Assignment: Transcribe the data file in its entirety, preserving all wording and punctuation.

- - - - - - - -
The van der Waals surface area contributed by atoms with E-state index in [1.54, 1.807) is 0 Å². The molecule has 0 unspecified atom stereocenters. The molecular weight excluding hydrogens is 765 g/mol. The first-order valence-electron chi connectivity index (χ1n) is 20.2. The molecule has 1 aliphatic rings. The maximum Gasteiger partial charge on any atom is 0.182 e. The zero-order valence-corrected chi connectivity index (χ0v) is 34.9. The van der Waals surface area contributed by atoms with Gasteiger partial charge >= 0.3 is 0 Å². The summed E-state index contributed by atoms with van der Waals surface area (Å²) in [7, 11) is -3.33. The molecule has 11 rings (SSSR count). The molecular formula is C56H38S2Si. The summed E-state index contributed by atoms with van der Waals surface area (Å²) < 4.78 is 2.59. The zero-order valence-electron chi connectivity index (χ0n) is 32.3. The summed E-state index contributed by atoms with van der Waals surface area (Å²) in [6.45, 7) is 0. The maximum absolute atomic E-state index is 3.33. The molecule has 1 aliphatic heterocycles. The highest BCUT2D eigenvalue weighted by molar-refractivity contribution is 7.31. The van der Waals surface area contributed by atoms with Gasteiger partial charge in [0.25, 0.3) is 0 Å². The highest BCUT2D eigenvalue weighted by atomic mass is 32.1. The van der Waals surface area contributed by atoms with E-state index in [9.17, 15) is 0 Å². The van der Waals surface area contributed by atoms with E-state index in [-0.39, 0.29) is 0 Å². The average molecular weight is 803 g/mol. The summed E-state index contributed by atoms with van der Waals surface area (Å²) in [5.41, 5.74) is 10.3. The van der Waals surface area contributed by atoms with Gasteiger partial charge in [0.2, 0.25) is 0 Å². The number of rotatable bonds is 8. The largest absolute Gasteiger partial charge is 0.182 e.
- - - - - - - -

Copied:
The van der Waals surface area contributed by atoms with E-state index in [1.54, 1.807) is 0 Å². The molecule has 0 unspecified atom stereocenters. The molecular weight excluding hydrogens is 765 g/mol. The first-order valence-electron chi connectivity index (χ1n) is 20.2. The molecule has 1 aliphatic rings. The maximum Gasteiger partial charge on any atom is 0.182 e. The zero-order valence-corrected chi connectivity index (χ0v) is 34.9. The van der Waals surface area contributed by atoms with Gasteiger partial charge >= 0.3 is 0 Å². The summed E-state index contributed by atoms with van der Waals surface area (Å²) in [7, 11) is -3.33. The molecule has 11 rings (SSSR count). The molecular formula is C56H38S2Si. The summed E-state index contributed by atoms with van der Waals surface area (Å²) < 4.78 is 2.59. The zero-order valence-electron chi connectivity index (χ0n) is 32.3. The summed E-state index contributed by atoms with van der Waals surface area (Å²) in [6.45, 7) is 0. The maximum absolute atomic E-state index is 3.33. The molecule has 1 aliphatic heterocycles. The highest BCUT2D eigenvalue weighted by molar-refractivity contribution is 7.31. The van der Waals surface area contributed by atoms with Gasteiger partial charge in [0.25, 0.3) is 0 Å². The highest BCUT2D eigenvalue weighted by atomic mass is 32.1. The van der Waals surface area contributed by atoms with E-state index in [9.17, 15) is 0 Å². The van der Waals surface area contributed by atoms with E-state index in [-0.39, 0.29) is 0 Å². The average molecular weight is 803 g/mol. The summed E-state index contributed by atoms with van der Waals surface area (Å²) in [5.41, 5.74) is 10.3. The van der Waals surface area contributed by atoms with Gasteiger partial charge in [0.2, 0.25) is 0 Å². The number of rotatable bonds is 8. The largest absolute Gasteiger partial charge is 0.182 e.